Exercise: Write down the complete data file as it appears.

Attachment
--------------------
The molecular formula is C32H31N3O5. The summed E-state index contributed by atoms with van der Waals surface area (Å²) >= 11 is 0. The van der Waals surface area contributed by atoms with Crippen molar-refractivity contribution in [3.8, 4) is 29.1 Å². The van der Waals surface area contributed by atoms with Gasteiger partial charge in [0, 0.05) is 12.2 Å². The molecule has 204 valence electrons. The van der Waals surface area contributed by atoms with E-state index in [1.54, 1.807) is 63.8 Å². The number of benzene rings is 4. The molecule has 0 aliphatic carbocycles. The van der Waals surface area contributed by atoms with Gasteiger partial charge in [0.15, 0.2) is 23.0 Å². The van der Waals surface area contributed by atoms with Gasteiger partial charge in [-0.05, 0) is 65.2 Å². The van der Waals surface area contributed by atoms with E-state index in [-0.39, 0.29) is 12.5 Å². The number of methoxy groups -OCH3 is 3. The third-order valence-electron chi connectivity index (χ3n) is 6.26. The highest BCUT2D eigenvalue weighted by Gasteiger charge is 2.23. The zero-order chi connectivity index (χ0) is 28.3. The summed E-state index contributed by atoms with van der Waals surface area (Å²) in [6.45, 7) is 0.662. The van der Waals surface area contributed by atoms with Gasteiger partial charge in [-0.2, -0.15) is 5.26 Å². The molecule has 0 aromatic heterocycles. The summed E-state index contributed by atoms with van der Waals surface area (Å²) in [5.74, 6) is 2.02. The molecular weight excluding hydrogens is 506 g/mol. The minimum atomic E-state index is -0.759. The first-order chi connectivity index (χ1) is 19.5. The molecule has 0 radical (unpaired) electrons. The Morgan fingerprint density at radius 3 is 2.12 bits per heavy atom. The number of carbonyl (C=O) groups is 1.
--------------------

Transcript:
The molecular formula is C32H31N3O5. The summed E-state index contributed by atoms with van der Waals surface area (Å²) >= 11 is 0. The van der Waals surface area contributed by atoms with Crippen molar-refractivity contribution in [3.8, 4) is 29.1 Å². The van der Waals surface area contributed by atoms with Gasteiger partial charge in [0, 0.05) is 12.2 Å². The molecule has 204 valence electrons. The van der Waals surface area contributed by atoms with E-state index in [1.54, 1.807) is 63.8 Å². The number of benzene rings is 4. The molecule has 0 aliphatic carbocycles. The van der Waals surface area contributed by atoms with Gasteiger partial charge in [0.15, 0.2) is 23.0 Å². The van der Waals surface area contributed by atoms with Gasteiger partial charge in [-0.05, 0) is 65.2 Å². The van der Waals surface area contributed by atoms with E-state index in [-0.39, 0.29) is 12.5 Å². The number of methoxy groups -OCH3 is 3. The third-order valence-electron chi connectivity index (χ3n) is 6.26. The highest BCUT2D eigenvalue weighted by Gasteiger charge is 2.23. The zero-order chi connectivity index (χ0) is 28.3. The summed E-state index contributed by atoms with van der Waals surface area (Å²) in [6.45, 7) is 0.662. The van der Waals surface area contributed by atoms with Gasteiger partial charge in [-0.2, -0.15) is 5.26 Å². The molecule has 0 aromatic heterocycles. The summed E-state index contributed by atoms with van der Waals surface area (Å²) in [5.74, 6) is 2.02. The molecular weight excluding hydrogens is 506 g/mol. The minimum atomic E-state index is -0.759. The first-order chi connectivity index (χ1) is 19.5. The molecule has 0 radical (unpaired) electrons. The Morgan fingerprint density at radius 3 is 2.12 bits per heavy atom. The number of carbonyl (C=O) groups is 1.